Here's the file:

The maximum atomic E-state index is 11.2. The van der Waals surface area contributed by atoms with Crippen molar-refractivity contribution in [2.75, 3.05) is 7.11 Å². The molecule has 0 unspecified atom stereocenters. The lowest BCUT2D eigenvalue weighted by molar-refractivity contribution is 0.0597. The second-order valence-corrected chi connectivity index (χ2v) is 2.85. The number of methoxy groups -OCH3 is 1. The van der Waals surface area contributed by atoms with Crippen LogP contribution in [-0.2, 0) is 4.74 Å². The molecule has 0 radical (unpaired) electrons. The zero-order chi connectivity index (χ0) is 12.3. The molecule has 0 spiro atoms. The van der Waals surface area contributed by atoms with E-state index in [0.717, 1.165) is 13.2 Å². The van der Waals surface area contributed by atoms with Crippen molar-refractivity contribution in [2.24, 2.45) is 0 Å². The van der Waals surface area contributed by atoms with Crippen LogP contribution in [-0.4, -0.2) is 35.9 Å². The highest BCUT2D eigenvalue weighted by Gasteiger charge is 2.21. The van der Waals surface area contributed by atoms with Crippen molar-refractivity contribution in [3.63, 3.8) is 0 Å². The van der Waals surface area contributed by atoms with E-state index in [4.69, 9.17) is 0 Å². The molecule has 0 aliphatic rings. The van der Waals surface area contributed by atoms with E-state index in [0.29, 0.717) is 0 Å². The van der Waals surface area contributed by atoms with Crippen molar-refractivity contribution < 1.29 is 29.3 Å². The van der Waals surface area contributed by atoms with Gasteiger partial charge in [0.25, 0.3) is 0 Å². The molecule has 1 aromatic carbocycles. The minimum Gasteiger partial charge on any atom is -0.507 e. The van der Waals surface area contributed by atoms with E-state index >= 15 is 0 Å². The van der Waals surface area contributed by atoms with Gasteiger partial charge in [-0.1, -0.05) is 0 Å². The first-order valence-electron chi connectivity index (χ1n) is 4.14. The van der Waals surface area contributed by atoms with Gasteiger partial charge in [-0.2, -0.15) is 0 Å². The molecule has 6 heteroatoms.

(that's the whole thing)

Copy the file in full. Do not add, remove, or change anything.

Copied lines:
The maximum atomic E-state index is 11.2. The van der Waals surface area contributed by atoms with Crippen molar-refractivity contribution in [2.75, 3.05) is 7.11 Å². The molecule has 0 unspecified atom stereocenters. The lowest BCUT2D eigenvalue weighted by molar-refractivity contribution is 0.0597. The second-order valence-corrected chi connectivity index (χ2v) is 2.85. The number of methoxy groups -OCH3 is 1. The van der Waals surface area contributed by atoms with Crippen LogP contribution in [-0.2, 0) is 4.74 Å². The molecule has 0 radical (unpaired) electrons. The zero-order chi connectivity index (χ0) is 12.3. The molecule has 0 spiro atoms. The van der Waals surface area contributed by atoms with E-state index in [0.717, 1.165) is 13.2 Å². The van der Waals surface area contributed by atoms with Crippen molar-refractivity contribution in [2.24, 2.45) is 0 Å². The van der Waals surface area contributed by atoms with Crippen LogP contribution in [-0.4, -0.2) is 35.9 Å². The highest BCUT2D eigenvalue weighted by Gasteiger charge is 2.21. The van der Waals surface area contributed by atoms with Crippen molar-refractivity contribution in [3.63, 3.8) is 0 Å². The van der Waals surface area contributed by atoms with E-state index in [4.69, 9.17) is 0 Å². The molecule has 0 aliphatic rings. The van der Waals surface area contributed by atoms with E-state index in [0.29, 0.717) is 0 Å². The van der Waals surface area contributed by atoms with Crippen molar-refractivity contribution < 1.29 is 29.3 Å². The van der Waals surface area contributed by atoms with Gasteiger partial charge in [0.25, 0.3) is 0 Å². The molecule has 1 aromatic carbocycles. The minimum Gasteiger partial charge on any atom is -0.507 e. The van der Waals surface area contributed by atoms with E-state index >= 15 is 0 Å². The van der Waals surface area contributed by atoms with Gasteiger partial charge in [-0.1, -0.05) is 0 Å². The first-order valence-electron chi connectivity index (χ1n) is 4.14. The van der Waals surface area contributed by atoms with Gasteiger partial charge in [-0.2, -0.15) is 0 Å². The molecule has 6 heteroatoms.